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Baloch v. Pioneer Hi-Bred International, Inc.

Court of Appeals of Iowa

October 9, 2019

QASIM ALI BALOCH, Plaintiff-Appellant,
v.
PIONEER HI-BRED INTERNATIONAL, INC. Defendant-Appellee.

          Appeal from the Iowa District Court for Polk County, Lawrence P. McLellan, Judge.

         Qasim Baloch appeals the district court's denial of his motion for new trial after a jury returned a verdict in favor of Pioneer Hi-Bred International, Inc. on his claims of employment discrimination.

          Amanda M. Bartusek and Bruce H. Stoltze Jr. of Stoltze & Stoltze, PLC, Des Moines, for appellant.

          Christopher E. Hoyme and Jacqueline F. Langland of Jackson Lewis, P.C., Omaha, Nebraska, for appellees.

          Heard by Vaitheswaran, P.J., and Doyle and Bower, JJ.

          VAITHESWARAN, PRESIDING JUDGE.

         Qasim Baloch, a person of Pakistani origin and a practicing Muslim, was employed by Pioneer Hi-Bred International, Inc. (Pioneer) in the information technology department. After tendering his resignation, Baloch sued Pioneer and others for employment discrimination. All the defendants except Pioneer were dismissed. Following trial, a jury determined Baloch failed to prove his claims. The district court subsequently denied his new trial motion.

         On appeal, Baloch challenges (I) the sufficiency of the evidence supporting the jury verdict; (II) defense references to prior lawsuits; (III) the district court's refusal to rescind Pioneer's peremptory strikes of two jurors; and (IV) the district court's decision to instruct the jury on his failure to mitigate damages.

         I. Sufficiency of the Evidence

         Four of Baloch's claims were submitted to the jury: (1) national origin and religion discrimination; (2) national origin, race, and/or religion harassment; (3) retaliation; and (4) failure to accommodate religion.[1] The district court instructed the jury on the elements of proof for each cause of action.

         For the national origin and religion discrimination cause of action, the jury was instructed Baloch had to prove the following:

(1) [H]e had a protected characteristic. The parties stipulate that [he] had the protected characteristic of national origin because he was from Pakistan and that he had the protected religious characteristic of being Muslim.
(2) Pioneer took adverse employment action against him.
(3) [His] religion and/or origin was a motivating factor in the decisions of Pioneer to take the adverse employment action.

         For harassment, the jury was instructed Baloch had to prove:

(1) [He] was subjected to offensive conduct by employees of Pioneer while employed at the company.
(2) Such conduct was unwelcome.
(3) [His] national origin, religion, and/or race was a motivating factor in such conduct.
(4) This conduct was sufficiently severe or pervasive that a reasonable person in [his] position would find his work environment was hostile.
(5) At the time this conduct occurred and as a result of this conduct, [he] reasonably believed that the work environment was hostile.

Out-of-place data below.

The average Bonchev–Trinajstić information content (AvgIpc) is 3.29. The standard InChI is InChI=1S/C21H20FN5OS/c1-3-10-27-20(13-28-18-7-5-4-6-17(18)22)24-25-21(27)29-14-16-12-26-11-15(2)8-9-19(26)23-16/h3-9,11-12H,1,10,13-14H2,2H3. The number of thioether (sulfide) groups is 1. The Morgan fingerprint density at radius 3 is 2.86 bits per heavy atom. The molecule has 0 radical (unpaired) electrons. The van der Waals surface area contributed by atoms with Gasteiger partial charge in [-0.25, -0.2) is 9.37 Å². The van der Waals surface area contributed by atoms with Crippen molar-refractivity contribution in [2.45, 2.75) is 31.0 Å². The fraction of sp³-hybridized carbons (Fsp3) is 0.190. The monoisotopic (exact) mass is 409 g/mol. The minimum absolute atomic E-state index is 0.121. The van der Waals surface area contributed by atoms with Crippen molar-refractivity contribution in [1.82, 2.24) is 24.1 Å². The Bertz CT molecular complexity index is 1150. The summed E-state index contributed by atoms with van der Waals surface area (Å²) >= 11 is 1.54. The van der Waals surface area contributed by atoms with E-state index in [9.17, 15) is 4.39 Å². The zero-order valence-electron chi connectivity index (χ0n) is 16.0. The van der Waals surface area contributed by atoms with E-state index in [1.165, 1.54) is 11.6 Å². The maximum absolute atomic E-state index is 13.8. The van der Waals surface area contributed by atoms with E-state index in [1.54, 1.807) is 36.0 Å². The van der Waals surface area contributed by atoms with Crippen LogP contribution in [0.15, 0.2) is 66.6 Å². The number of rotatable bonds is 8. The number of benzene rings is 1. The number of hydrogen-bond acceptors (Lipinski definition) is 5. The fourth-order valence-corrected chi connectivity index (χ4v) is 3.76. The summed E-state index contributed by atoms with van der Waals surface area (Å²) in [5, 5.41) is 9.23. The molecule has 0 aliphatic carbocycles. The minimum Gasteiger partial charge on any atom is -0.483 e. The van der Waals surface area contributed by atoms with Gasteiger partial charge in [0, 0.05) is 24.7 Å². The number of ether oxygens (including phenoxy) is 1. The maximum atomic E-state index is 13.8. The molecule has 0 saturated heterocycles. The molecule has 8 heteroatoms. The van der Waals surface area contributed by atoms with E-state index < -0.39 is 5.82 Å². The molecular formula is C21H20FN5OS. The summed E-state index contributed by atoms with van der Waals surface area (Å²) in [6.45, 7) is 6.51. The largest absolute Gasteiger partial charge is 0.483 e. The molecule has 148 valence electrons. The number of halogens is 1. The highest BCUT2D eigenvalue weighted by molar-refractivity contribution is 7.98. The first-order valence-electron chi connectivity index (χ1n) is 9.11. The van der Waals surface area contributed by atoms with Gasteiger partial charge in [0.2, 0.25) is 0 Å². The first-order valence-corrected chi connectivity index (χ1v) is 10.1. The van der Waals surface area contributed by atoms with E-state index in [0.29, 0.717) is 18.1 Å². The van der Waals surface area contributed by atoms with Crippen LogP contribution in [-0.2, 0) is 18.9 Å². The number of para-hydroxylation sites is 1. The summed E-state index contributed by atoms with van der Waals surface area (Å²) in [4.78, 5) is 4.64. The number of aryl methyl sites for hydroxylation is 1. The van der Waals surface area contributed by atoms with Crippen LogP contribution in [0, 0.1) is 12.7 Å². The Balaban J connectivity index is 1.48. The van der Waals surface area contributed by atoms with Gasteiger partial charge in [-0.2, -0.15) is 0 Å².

(6) Pioneer knew or should have known of the occurrence of one or more national origin, religious and/or racially harassing incidents.
(7) Pioneer failed to take prompt and appropriate remedial action to end the harassment.
(8) Pioneer acted negligently in creating or continuing a hostile work environment.

         For retaliation, the jury was instructed Baloch had to prove: "(1) [He] engaged in protected activity[, ] (2) Pioneer took adverse action against [him, and] (3) The protected activity was a motivating factor in Pioneer's decision to take the adverse action."

         For failure to accommodate religion, the jury was instructed Baloch had to prove: "(1) [He] made an accommodation request that he be given a place to pray[, and] (2) Pioneer denied the request." As noted, the jury found for Pioneer on all four claims.

         Baloch contends "there was not substantial evidence to support the verdict of the jury." See City of Cedar Falls v. Cedar Falls Cmty. Sch. Dist, 617 N.W.2d 11, 16 (Iowa 2000). In his view, "[T]he ever-increasing scrutiny on [him] caused him to be constructively discharged and suffer damages after he had complained"; "[i]t was undisputed that [he] was treated differently than other members of his . . . team on the basis of his national origin and religion"; and he "was paid less than other employees who were employed to complete the same work as him." Although Baloch does not tie these assertions to the claims or elements set forth above, we believe they implicate (A) the "adverse employment action" and "adverse action" elements of the national origin and religion discrimination and retaliation claims as well as (B) the "motivating factor" element of the national origin and religion discrimination, harassment, and retaliation claims.

         A. Adverse Employment Action / Adverse Action

         "Adverse employment action" was defined for the jury as "a tangible change in working conditions that produces a material employment disadvantage." "Adverse action" in the context of the retaliation claim was defined as follows:

"Adverse action" means any action which has material consequences to an employee. It is anything that might dissuade a reasonable person from making or supporting an allegation of harassment. You should judge whether an action is sufficiently adverse from the point of ...

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